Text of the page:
WE SHOULD GIVE THANKS FOR OUR WEAKNESSES!!
READ: 2 Corinthians 12: 7-10
“Serve wholeheartedly, as if you were serving the Lord, not men, because you know the Lord will reward everyone for whatever good he does, …” Eph. 6: 7-8, (NIV)
We are frequently exhorted to count our blessings and to use our talents for His glory. Further, we are strongly reminded that we were not saved just for our own benefit but to serve Christ and build up His church (Eph. 4:12). However, our fear of failure or sense of embarrassment frequently acts as barriers to our serving Him and often we actively try to hide these weaknesses. We tend to forget that many great heroes of our faith expressed reluctance in serving: Moses (Exodus 3: 10ff); Jeremiah (Jer. 1: 6-8); Timothy (I Tim. 4: 12-16); and even the Apostle Paul felt that if “the thorn in his flesh” were removed, he would be more effective (2 Cor. 12: 7-10). So surely it must be permissible for us to express doubt about our ability to successfully do certain tasks.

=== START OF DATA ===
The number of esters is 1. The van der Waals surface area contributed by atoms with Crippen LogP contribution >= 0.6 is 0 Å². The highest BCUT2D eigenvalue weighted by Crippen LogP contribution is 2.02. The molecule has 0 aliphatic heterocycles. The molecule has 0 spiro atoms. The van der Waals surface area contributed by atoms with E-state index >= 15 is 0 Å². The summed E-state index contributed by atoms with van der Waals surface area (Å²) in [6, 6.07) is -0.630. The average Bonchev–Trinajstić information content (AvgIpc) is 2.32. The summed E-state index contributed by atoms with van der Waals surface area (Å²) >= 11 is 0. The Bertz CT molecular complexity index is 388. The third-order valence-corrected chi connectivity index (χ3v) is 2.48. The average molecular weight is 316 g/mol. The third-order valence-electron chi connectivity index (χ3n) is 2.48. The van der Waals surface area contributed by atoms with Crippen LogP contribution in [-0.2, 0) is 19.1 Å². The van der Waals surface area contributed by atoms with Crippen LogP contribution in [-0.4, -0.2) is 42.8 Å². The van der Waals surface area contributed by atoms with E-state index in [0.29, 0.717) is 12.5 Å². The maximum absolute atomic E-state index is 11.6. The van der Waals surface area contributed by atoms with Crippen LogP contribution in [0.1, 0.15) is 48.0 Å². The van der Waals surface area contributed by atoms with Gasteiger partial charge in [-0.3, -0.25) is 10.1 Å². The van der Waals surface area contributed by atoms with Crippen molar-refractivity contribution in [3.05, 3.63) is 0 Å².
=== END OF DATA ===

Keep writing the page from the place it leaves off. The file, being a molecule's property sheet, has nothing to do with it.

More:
Further, if we believe God is the source of our gifts and likewise our talents, might our “weaknesses” also be gifts? In other words, do our “weaknesses” really serve a purpose in our lives? Three major purposes seem to readily emerge: 1) they “force” us to recognize that we are not really in control and thereby directs our attention back to a Higher Power. 2) The old saw, “We can become so heavenly inclined that we become no earthly good” frequently proves to be true, especially in regard to our witnessing. Do we unintentionally transmit the image that we are “above the fray” or do we communicate, that we too, are sinners in need of grace? Which image might be more effective in allowing people to see God at work within us and that we are not a finished product but rather a work in progress? 3) Coping with our “weaknesses” provides opportunities to grow and become more the people that God intended us to be. So maybe we should recognize our individual weaknesses as also being gifts and ask Him to help us use these weaknesses to serve a purpose in our spiritual growth as well as assisting the growth of others.